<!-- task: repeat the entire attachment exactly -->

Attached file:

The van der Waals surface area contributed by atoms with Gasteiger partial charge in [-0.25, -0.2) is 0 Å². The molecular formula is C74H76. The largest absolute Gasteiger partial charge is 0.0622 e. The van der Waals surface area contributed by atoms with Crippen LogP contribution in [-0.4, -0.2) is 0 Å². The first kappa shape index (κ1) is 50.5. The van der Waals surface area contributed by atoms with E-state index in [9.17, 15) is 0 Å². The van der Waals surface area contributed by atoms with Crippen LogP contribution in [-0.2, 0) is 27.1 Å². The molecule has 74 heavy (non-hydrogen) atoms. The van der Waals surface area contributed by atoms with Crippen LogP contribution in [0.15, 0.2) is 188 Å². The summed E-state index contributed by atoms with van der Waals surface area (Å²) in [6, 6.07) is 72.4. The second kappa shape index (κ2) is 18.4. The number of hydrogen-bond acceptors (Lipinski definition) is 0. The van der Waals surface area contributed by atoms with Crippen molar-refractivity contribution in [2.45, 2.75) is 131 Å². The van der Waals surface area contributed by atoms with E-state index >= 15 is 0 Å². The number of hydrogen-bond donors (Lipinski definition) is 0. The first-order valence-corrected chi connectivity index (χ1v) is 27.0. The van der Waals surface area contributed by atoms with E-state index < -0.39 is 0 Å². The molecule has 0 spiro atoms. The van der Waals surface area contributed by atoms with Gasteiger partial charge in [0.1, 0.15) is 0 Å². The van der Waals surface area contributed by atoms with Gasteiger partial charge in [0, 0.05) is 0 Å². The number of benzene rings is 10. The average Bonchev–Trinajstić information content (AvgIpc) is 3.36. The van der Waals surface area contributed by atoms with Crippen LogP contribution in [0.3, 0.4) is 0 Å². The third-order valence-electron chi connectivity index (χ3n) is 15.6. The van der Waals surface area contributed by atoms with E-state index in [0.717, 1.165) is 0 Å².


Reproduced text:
The van der Waals surface area contributed by atoms with Gasteiger partial charge in [-0.25, -0.2) is 0 Å². The molecular formula is C74H76. The largest absolute Gasteiger partial charge is 0.0622 e. The van der Waals surface area contributed by atoms with Crippen LogP contribution in [-0.4, -0.2) is 0 Å². The first kappa shape index (κ1) is 50.5. The van der Waals surface area contributed by atoms with E-state index in [9.17, 15) is 0 Å². The van der Waals surface area contributed by atoms with Crippen LogP contribution in [-0.2, 0) is 27.1 Å². The molecule has 74 heavy (non-hydrogen) atoms. The van der Waals surface area contributed by atoms with Crippen LogP contribution in [0.15, 0.2) is 188 Å². The summed E-state index contributed by atoms with van der Waals surface area (Å²) in [6, 6.07) is 72.4. The second kappa shape index (κ2) is 18.4. The number of hydrogen-bond acceptors (Lipinski definition) is 0. The van der Waals surface area contributed by atoms with Crippen molar-refractivity contribution in [2.45, 2.75) is 131 Å². The van der Waals surface area contributed by atoms with E-state index >= 15 is 0 Å². The number of hydrogen-bond donors (Lipinski definition) is 0. The first-order valence-corrected chi connectivity index (χ1v) is 27.0. The van der Waals surface area contributed by atoms with E-state index < -0.39 is 0 Å². The molecule has 0 spiro atoms. The van der Waals surface area contributed by atoms with Gasteiger partial charge in [0.1, 0.15) is 0 Å². The van der Waals surface area contributed by atoms with Gasteiger partial charge in [0, 0.05) is 0 Å². The number of benzene rings is 10. The average Bonchev–Trinajstić information content (AvgIpc) is 3.36. The van der Waals surface area contributed by atoms with Crippen LogP contribution in [0.3, 0.4) is 0 Å². The third-order valence-electron chi connectivity index (χ3n) is 15.6. The van der Waals surface area contributed by atoms with E-state index in [0.717, 1.165) is 0 Å².